Tuesday, 17 September 2019

Movie Review: The Medusa Touch (1978)


A supernatural psychological disaster horror film, The Medusa Touch delves into the human capacity to cause harm through the story of a brain refusing to die.

In London, author John Morlar (Richard Burton) is bludgeoned nearly to death in his apartment while watching live television coverage of a space mission to the moon going wrong. Confined to a hospital bed in a deep coma, his brain remarkably shows continued activity. With London recovering from the shock of a jumbo jet crashing into a highrise causing hundreds of casualties, French police detective Brunel (Lino Ventura), part of an exchange program, starts to investigate the assault and connects with psychologist Dr. Zonfeld (Lee Remick).

Zonfeld had been treating Morlar for years, as he believed himself responsible for multiple deaths through sheer willpower dating back to his childhood. Flashbacks reveal incidents involving his nurse, parents, and schoolmaster. As an adult Morlar practiced as a lawyer and was convinced his mental rage caused harm to a judge and a neighbour. With no shortage of potential suspects seeking revenge, Brunel realizes that as long as Morlar's brain is still active, worse is to come.

An interesting hybrid tapping into multiple 1970s film trends including The Omen-style horror and large scale disaster epics, The Medusa Touch does not quite fit into any one category but nevertheless carries its own impact. The John Briley script adapts the 1973 Peter Van Greenaway book with clarity, allowing director Jack Gold to elegantly balance events between Brunel's investigation and Morlar's troubled past, all set against the context of catastrophes still smoldering and about to occur.

Scenes of brooding, supernatural death build up to satisfying punctuation marks, and intermingle with light psychology, telekinesis and a theme of helplessness and self-doubt. And in the final act the film works its way to a larger scale altogether, the mayhem expanding from personal to brutal.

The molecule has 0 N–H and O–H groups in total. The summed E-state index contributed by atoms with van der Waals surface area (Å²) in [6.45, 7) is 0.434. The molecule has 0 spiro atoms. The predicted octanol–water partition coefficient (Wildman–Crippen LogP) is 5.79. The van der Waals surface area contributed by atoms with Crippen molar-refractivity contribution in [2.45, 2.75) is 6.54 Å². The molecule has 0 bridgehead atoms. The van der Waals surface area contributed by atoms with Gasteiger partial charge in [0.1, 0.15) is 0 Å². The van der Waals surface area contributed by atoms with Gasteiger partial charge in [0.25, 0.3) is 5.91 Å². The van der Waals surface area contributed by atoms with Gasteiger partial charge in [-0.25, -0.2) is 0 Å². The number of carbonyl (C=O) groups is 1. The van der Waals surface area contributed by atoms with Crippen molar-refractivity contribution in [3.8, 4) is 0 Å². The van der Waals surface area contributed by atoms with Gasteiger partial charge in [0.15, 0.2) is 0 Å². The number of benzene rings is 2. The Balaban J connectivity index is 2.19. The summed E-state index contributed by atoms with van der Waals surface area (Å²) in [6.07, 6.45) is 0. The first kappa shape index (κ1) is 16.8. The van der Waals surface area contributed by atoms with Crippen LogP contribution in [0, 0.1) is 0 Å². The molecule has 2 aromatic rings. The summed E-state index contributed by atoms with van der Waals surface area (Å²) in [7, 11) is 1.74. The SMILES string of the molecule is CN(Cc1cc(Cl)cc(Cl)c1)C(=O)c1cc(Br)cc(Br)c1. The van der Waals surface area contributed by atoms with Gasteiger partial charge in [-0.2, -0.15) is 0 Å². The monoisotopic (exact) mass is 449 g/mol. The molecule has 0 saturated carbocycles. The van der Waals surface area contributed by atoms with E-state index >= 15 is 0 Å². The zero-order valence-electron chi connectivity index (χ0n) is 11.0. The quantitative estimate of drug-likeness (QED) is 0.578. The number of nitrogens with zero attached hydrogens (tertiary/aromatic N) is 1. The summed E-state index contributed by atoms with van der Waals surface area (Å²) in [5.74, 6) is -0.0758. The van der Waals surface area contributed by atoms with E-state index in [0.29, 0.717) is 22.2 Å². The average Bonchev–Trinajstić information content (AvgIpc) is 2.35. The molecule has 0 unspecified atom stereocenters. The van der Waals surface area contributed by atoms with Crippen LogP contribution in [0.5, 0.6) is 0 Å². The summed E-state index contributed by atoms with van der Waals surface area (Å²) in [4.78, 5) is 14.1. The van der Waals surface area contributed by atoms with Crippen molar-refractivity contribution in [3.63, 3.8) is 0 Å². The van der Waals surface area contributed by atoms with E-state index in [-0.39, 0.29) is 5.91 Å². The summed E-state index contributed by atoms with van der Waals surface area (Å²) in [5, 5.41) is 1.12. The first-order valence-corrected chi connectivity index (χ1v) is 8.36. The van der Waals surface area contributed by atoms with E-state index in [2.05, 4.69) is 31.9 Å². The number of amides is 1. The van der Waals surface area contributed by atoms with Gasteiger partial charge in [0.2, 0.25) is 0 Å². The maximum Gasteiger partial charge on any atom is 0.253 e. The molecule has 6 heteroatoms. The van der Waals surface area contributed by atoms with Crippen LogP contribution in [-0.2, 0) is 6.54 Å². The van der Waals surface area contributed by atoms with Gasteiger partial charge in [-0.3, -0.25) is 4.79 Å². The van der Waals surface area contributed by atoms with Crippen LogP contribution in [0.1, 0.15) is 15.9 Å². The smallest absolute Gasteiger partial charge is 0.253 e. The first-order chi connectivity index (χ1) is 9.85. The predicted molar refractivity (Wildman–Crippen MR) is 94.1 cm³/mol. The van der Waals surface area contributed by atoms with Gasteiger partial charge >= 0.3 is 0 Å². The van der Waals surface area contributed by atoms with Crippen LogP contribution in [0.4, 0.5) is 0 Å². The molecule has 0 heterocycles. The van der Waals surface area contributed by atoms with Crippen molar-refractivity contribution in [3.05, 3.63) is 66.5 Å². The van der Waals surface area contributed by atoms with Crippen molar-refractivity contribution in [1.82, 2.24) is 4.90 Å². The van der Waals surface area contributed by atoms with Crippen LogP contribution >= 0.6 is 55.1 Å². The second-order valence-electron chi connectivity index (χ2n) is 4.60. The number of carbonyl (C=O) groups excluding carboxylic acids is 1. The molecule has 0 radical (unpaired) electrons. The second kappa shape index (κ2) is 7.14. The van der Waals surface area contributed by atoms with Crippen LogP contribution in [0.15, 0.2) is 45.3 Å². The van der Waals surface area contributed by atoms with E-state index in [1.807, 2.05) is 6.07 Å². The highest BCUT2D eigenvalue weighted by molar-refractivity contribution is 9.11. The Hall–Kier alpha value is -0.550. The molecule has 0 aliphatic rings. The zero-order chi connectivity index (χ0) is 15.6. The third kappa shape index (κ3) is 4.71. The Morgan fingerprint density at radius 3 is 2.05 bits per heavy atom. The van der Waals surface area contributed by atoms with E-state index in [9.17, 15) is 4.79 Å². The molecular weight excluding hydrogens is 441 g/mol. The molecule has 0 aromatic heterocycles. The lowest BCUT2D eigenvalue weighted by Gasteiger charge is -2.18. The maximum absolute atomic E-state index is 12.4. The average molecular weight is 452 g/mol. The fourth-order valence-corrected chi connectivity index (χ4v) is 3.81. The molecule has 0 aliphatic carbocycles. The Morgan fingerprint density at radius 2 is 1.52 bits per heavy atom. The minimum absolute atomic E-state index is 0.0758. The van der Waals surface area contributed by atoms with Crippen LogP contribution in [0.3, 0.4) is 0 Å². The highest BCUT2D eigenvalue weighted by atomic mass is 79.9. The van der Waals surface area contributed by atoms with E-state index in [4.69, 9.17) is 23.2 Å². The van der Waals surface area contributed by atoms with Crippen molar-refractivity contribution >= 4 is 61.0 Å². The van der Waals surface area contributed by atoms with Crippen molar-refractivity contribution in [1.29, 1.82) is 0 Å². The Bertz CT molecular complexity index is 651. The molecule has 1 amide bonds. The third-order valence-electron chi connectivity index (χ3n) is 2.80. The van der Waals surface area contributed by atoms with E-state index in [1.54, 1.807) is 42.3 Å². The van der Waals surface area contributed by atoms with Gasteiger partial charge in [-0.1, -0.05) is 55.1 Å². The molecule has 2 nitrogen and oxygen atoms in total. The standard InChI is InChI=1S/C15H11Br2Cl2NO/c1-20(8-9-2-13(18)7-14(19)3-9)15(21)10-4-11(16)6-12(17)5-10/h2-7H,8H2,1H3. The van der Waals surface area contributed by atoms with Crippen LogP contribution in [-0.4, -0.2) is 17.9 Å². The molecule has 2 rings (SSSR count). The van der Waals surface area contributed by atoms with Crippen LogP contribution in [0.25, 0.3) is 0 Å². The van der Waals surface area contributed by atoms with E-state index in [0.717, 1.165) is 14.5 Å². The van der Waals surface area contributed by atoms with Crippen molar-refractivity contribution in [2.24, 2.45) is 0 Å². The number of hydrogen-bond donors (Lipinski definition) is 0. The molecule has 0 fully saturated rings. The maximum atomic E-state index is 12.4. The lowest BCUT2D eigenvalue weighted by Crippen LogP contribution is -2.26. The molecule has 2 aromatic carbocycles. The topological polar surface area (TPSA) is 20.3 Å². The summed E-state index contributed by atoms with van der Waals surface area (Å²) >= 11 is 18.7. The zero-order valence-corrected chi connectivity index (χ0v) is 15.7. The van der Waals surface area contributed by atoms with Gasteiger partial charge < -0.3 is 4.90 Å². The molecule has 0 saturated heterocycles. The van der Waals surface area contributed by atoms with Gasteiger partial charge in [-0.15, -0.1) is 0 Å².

As a British / French co-production the main detective was rather clumsily changed to a Frenchman, but Lino Ventura takes the role and runs with it, bringing a welcome air of frumpled French pragmatism to the otherwise prim and proper English surroundings. Richard Burton sits in his gloomy comfort zone as John Morlar, Gold deploying plenty of extreme close-up shots of the actor's eyes but thankfully reining in his more bombastic tendencies. Lee Remick is adequate but cold, while the supporting cast includes Harry Andrews, Gordon Jackson and Alan Badel.

The film features decent special effects as detective Brunel's dogged delving into the past reveals the carnage left behind by Morlar's brain willing bad things to happen. A runaway car hurtles down a hill all on its own, a fire burns through a large school, and later on, the death and destruction expand to a larger scale, some of it difficult to watch from the more modern perspective tainted by global terrorism.

Which only serves to highlight The Medusa Touch's main theme. Morlar's remarkable story is a metaphor for the capacity to imagine and then act upon the worst possible outcomes through the red mist of rage, a fatalistic stance on humanity's ability to ever evolve past solving conflicts by violent means. One man may die, but the deep-seated readiness to cause death and destruction lives on.






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